Since it had been so long since I had joined up, I caught up with seeing other quilters’ completed quilt blocks. Cathy laid hers out on the table, a bright creative mix!

IMG_6703Nela shared her quilt blocks as well – already put together into a quilt!

IMG_6706Chapter 5 highlighted different ways paint could be applied onto fabric to create a variety of looks and effects.

paint, n. A mixture of pigment in liquid form, used as a decorative or protective coating (from Latin pingere: to paint).

Cathy showed us many different techniques and ways to stamp and paint. Here, she carved a potato in a spiral pattern and stamped it on the fabric!

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She also showed us a stamp she made from soft rubbery material she bought at the local craft store. I want to make one!

IMG_6716Margaret showed us a goo plate she made, and how you use it to print fabric with designs. Penny wrote down the recipe – can you share it in the comments? It was really interesting, the goo stopped the paint from spreading, and then Margaret laid her fabric over the goo, lightly pressing it down, and then the same pattern was transferred to the fabric. She was able to do a couple repeats with the leftover paint.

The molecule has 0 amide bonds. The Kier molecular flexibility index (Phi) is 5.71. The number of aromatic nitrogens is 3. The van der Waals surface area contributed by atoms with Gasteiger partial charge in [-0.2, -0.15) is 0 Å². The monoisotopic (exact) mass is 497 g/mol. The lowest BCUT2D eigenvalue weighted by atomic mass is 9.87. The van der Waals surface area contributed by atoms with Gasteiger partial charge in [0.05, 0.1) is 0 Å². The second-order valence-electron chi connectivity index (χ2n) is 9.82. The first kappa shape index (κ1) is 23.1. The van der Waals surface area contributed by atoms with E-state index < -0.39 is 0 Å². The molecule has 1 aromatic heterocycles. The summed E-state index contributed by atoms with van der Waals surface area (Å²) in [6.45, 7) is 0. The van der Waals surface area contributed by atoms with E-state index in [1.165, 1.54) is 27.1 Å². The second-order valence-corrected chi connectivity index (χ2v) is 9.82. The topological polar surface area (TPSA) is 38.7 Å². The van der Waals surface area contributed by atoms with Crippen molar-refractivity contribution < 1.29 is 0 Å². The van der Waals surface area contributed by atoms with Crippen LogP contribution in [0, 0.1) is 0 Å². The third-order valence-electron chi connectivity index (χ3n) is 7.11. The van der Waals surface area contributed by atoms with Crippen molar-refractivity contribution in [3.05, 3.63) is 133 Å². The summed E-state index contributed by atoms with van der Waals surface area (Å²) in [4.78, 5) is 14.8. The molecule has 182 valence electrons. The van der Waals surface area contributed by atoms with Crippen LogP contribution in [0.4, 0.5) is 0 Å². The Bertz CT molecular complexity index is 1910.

margarets goo

Nela brought out her watercolor pencils, and showed us how they could be used on the fabric. I had fun trying them out. First I tried using the pencils on the dry fabric, then wetting it after, then I tried wetting the fabric first, then using the pencils. Nela wasn’t sure how lightfast or permanent the pencil color would be on the fabric. She used them on an art quilt that isn’t meant to be washed.

IMG_6722I also tried out stamping with the paint. Cathy brought a lot of found items, like rocks, wood, bubble wrap, and other packing material, that had interesting designs. I chose a packing material that had flat grooves, and dipped it in paint and stamped it in different designs on my fabric.

IMG_6719Fun! Now, how to incorporate these new ideas into my next mosaic block?